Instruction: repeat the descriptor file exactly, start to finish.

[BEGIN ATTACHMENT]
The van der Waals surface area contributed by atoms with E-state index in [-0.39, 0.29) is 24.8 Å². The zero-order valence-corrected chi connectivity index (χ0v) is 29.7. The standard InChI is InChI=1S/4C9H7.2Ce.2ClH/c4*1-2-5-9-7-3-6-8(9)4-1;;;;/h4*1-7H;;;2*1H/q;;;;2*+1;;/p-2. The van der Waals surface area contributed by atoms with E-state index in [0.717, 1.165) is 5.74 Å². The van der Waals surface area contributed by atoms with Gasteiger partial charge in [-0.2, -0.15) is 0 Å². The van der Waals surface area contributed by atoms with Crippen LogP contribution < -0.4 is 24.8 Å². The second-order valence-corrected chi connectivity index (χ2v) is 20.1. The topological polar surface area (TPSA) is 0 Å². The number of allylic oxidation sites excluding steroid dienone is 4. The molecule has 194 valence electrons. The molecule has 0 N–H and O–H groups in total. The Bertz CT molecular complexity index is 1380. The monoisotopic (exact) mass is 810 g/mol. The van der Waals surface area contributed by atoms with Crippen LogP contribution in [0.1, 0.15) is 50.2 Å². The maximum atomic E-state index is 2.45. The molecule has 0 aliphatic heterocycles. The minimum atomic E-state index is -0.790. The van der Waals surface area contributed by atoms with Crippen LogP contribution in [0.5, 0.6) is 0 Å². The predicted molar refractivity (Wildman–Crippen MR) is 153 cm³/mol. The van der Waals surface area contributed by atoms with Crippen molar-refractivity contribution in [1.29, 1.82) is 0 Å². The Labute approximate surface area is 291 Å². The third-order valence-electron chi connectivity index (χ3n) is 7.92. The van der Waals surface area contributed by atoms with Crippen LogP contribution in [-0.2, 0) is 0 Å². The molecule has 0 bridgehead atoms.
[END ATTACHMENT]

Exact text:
The van der Waals surface area contributed by atoms with E-state index in [-0.39, 0.29) is 24.8 Å². The zero-order valence-corrected chi connectivity index (χ0v) is 29.7. The standard InChI is InChI=1S/4C9H7.2Ce.2ClH/c4*1-2-5-9-7-3-6-8(9)4-1;;;;/h4*1-7H;;;2*1H/q;;;;2*+1;;/p-2. The van der Waals surface area contributed by atoms with E-state index in [0.717, 1.165) is 5.74 Å². The van der Waals surface area contributed by atoms with Gasteiger partial charge in [-0.2, -0.15) is 0 Å². The van der Waals surface area contributed by atoms with Crippen LogP contribution < -0.4 is 24.8 Å². The second-order valence-corrected chi connectivity index (χ2v) is 20.1. The topological polar surface area (TPSA) is 0 Å². The number of allylic oxidation sites excluding steroid dienone is 4. The molecule has 194 valence electrons. The molecule has 0 N–H and O–H groups in total. The Bertz CT molecular complexity index is 1380. The monoisotopic (exact) mass is 810 g/mol. The van der Waals surface area contributed by atoms with Crippen LogP contribution in [0.1, 0.15) is 50.2 Å². The maximum atomic E-state index is 2.45. The molecule has 0 aliphatic heterocycles. The minimum atomic E-state index is -0.790. The van der Waals surface area contributed by atoms with Crippen LogP contribution in [0.5, 0.6) is 0 Å². The predicted molar refractivity (Wildman–Crippen MR) is 153 cm³/mol. The van der Waals surface area contributed by atoms with Crippen molar-refractivity contribution in [1.29, 1.82) is 0 Å². The Labute approximate surface area is 291 Å². The third-order valence-electron chi connectivity index (χ3n) is 7.92. The van der Waals surface area contributed by atoms with Crippen LogP contribution in [-0.2, 0) is 0 Å². The molecule has 0 bridgehead atoms.